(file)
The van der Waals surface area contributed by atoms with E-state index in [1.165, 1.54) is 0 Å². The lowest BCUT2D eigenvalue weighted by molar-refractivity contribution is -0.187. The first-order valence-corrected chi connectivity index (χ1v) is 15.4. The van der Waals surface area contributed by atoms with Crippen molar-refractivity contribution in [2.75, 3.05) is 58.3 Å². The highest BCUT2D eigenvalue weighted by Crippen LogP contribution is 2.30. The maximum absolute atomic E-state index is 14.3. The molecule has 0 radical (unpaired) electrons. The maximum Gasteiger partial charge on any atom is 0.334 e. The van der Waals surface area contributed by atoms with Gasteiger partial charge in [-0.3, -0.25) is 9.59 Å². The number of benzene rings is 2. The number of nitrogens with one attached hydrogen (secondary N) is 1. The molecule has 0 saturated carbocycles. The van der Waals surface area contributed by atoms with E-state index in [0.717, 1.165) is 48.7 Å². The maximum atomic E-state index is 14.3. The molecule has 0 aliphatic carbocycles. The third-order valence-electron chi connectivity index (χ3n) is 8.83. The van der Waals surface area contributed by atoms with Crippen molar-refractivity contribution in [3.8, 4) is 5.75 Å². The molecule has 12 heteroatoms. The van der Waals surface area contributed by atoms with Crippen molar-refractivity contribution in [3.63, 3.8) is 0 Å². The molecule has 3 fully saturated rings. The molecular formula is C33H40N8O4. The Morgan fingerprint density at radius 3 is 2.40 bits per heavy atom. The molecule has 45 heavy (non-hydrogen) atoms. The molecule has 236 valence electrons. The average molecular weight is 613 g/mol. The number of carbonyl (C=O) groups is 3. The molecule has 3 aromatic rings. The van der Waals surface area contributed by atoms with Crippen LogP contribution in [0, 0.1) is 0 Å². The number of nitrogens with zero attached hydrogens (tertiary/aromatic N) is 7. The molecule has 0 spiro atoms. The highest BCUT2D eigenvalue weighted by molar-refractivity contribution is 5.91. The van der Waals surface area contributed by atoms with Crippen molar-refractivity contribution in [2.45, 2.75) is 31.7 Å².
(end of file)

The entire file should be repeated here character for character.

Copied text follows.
The van der Waals surface area contributed by atoms with E-state index in [1.165, 1.54) is 0 Å². The lowest BCUT2D eigenvalue weighted by molar-refractivity contribution is -0.187. The first-order valence-corrected chi connectivity index (χ1v) is 15.4. The van der Waals surface area contributed by atoms with Crippen molar-refractivity contribution in [2.75, 3.05) is 58.3 Å². The highest BCUT2D eigenvalue weighted by Crippen LogP contribution is 2.30. The maximum absolute atomic E-state index is 14.3. The molecule has 0 radical (unpaired) electrons. The maximum Gasteiger partial charge on any atom is 0.334 e. The van der Waals surface area contributed by atoms with Gasteiger partial charge in [-0.3, -0.25) is 9.59 Å². The number of benzene rings is 2. The number of nitrogens with one attached hydrogen (secondary N) is 1. The molecule has 0 saturated carbocycles. The van der Waals surface area contributed by atoms with E-state index in [0.717, 1.165) is 48.7 Å². The maximum atomic E-state index is 14.3. The molecule has 0 aliphatic carbocycles. The third-order valence-electron chi connectivity index (χ3n) is 8.83. The van der Waals surface area contributed by atoms with Crippen molar-refractivity contribution in [3.8, 4) is 5.75 Å². The molecule has 12 heteroatoms. The van der Waals surface area contributed by atoms with Crippen molar-refractivity contribution in [3.63, 3.8) is 0 Å². The molecule has 3 fully saturated rings. The molecular formula is C33H40N8O4. The Morgan fingerprint density at radius 3 is 2.40 bits per heavy atom. The molecule has 45 heavy (non-hydrogen) atoms. The molecule has 236 valence electrons. The average molecular weight is 613 g/mol. The number of carbonyl (C=O) groups is 3. The molecule has 3 aromatic rings. The van der Waals surface area contributed by atoms with Crippen LogP contribution in [0, 0.1) is 0 Å². The number of nitrogens with zero attached hydrogens (tertiary/aromatic N) is 7. The molecule has 0 spiro atoms. The highest BCUT2D eigenvalue weighted by molar-refractivity contribution is 5.91. The van der Waals surface area contributed by atoms with Crippen molar-refractivity contribution in [2.45, 2.75) is 31.7 Å².